local housing values, particularly at a time when the economy is seeing
widespread reduction in property prices. The reality for many people is that
there are other factors which hold greater importance.
At Good Energy we believe property prices respond to where people want
to live and typically that’s thriving communities where the schools are good
and have ample resources; where there are local services for transport
and health, shops, post offices and pubs; and where there are community
groups serving the youngest to the oldest with organised activities like
toddler groups, active sports clubs and social clubs. We think it’s the
duty of developments like Week St Mary Renewable Energy Farm to give
communities the best chance they can to continue to flourish.

Will the local natural environment be affected?

“Climate change poses the single greatest
long-term threat to birds and other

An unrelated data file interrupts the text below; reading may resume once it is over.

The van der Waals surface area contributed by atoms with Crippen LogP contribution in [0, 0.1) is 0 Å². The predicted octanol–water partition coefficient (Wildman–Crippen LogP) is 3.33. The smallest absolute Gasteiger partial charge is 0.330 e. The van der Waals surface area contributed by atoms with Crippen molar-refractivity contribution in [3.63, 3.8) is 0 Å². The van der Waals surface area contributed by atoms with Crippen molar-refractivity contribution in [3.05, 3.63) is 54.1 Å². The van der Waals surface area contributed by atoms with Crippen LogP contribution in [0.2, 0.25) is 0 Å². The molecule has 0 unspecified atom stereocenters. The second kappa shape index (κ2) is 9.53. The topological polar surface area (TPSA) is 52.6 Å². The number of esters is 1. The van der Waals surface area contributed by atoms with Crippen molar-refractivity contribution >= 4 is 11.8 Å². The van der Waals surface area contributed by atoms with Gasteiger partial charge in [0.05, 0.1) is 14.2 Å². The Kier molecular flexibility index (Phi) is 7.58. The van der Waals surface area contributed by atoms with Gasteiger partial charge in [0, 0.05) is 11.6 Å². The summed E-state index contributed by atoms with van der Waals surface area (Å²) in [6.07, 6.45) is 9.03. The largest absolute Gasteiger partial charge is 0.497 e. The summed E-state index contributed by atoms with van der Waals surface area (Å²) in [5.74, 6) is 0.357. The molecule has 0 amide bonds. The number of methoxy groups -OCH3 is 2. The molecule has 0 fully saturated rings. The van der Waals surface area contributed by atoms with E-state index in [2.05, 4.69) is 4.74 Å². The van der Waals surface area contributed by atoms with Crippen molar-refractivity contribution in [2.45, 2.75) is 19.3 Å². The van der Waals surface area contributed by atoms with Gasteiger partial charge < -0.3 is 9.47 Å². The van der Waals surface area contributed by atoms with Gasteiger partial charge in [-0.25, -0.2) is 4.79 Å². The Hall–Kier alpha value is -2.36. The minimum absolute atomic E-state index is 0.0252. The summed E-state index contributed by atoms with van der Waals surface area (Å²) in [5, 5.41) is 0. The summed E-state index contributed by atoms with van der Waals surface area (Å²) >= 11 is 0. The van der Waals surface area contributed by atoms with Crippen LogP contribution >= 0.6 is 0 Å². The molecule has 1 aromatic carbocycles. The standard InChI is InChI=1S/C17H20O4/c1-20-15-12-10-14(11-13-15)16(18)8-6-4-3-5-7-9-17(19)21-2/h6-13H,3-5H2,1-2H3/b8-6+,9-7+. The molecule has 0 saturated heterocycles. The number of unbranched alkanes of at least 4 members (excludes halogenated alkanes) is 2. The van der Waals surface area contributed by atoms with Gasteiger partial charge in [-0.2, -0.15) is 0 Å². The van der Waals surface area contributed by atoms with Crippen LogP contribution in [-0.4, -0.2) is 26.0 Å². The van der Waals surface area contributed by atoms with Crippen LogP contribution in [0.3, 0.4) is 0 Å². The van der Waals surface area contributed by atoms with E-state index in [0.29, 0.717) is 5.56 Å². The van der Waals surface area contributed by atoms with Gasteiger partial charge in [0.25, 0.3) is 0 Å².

wildlife, and the RSPB recognises the
essential role of renewable energy in
addressing this problem.”
Royal Society for the Protection of Birds (RSPB)
Before beginning any renewable development, we work closely with the
landowners and ecological specialists on thorough environmental studies
to assess any potential impact on local wildlife.

As part of the planning process at Week St Mary we’ll record wildlife
activity in and around the site, ensuring any potential impacts are properly
assessed and their effect mitigated. We’ll also look at how we can improve
the site’s natural environment through initiatives like habitat enhancement.

The land used for solar would be left as permanent pasture for at least 25
years. Once construction is complete we plan to re-sow the land with a mix
of self-seeding, nectar-rich wild flowers, which provide food and habitat for